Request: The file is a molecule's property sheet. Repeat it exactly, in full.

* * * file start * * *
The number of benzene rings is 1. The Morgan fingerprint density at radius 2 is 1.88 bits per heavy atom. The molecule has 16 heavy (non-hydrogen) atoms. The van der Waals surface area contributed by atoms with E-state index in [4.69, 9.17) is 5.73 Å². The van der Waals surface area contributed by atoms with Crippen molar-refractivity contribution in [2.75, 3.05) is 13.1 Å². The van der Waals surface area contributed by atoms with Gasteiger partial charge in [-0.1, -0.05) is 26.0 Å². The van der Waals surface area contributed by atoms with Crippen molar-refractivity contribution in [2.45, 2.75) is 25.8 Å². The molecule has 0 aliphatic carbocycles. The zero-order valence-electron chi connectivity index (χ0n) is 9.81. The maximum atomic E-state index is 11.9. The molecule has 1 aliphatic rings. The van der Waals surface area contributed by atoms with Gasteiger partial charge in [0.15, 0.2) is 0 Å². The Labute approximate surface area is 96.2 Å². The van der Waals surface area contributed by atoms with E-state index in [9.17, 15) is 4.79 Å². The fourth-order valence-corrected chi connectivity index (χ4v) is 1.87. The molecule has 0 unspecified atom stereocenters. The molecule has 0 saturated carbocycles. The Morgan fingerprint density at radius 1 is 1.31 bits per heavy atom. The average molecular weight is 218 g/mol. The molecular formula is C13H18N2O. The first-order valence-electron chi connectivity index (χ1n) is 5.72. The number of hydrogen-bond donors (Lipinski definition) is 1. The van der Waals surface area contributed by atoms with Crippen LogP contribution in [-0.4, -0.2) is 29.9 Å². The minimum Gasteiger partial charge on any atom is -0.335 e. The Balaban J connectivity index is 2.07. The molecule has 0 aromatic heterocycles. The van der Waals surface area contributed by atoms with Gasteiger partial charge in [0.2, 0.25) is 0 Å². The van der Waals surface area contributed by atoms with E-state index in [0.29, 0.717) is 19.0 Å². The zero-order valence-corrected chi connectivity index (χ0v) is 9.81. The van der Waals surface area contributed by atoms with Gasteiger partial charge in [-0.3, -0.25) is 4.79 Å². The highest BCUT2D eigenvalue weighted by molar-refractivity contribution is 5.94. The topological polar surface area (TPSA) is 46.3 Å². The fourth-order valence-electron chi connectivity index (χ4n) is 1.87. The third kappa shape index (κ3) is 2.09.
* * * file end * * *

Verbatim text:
The number of benzene rings is 1. The Morgan fingerprint density at radius 2 is 1.88 bits per heavy atom. The molecule has 16 heavy (non-hydrogen) atoms. The van der Waals surface area contributed by atoms with E-state index in [4.69, 9.17) is 5.73 Å². The van der Waals surface area contributed by atoms with Crippen molar-refractivity contribution in [2.75, 3.05) is 13.1 Å². The van der Waals surface area contributed by atoms with Gasteiger partial charge in [-0.1, -0.05) is 26.0 Å². The van der Waals surface area contributed by atoms with Crippen molar-refractivity contribution in [2.45, 2.75) is 25.8 Å². The molecule has 0 aliphatic carbocycles. The zero-order valence-electron chi connectivity index (χ0n) is 9.81. The maximum atomic E-state index is 11.9. The molecule has 1 aliphatic rings. The van der Waals surface area contributed by atoms with Gasteiger partial charge in [0.15, 0.2) is 0 Å². The Labute approximate surface area is 96.2 Å². The van der Waals surface area contributed by atoms with E-state index in [9.17, 15) is 4.79 Å². The fourth-order valence-corrected chi connectivity index (χ4v) is 1.87. The molecule has 0 unspecified atom stereocenters. The molecule has 0 saturated carbocycles. The Morgan fingerprint density at radius 1 is 1.31 bits per heavy atom. The average molecular weight is 218 g/mol. The molecular formula is C13H18N2O. The first-order valence-electron chi connectivity index (χ1n) is 5.72. The number of hydrogen-bond donors (Lipinski definition) is 1. The van der Waals surface area contributed by atoms with Crippen LogP contribution in [-0.4, -0.2) is 29.9 Å². The minimum Gasteiger partial charge on any atom is -0.335 e. The Balaban J connectivity index is 2.07. The molecule has 0 aromatic heterocycles. The van der Waals surface area contributed by atoms with Gasteiger partial charge in [0.2, 0.25) is 0 Å². The van der Waals surface area contributed by atoms with E-state index in [0.29, 0.717) is 19.0 Å². The zero-order valence-corrected chi connectivity index (χ0v) is 9.81. The van der Waals surface area contributed by atoms with Gasteiger partial charge in [-0.3, -0.25) is 4.79 Å². The highest BCUT2D eigenvalue weighted by molar-refractivity contribution is 5.94. The topological polar surface area (TPSA) is 46.3 Å². The fourth-order valence-electron chi connectivity index (χ4n) is 1.87. The third kappa shape index (κ3) is 2.09.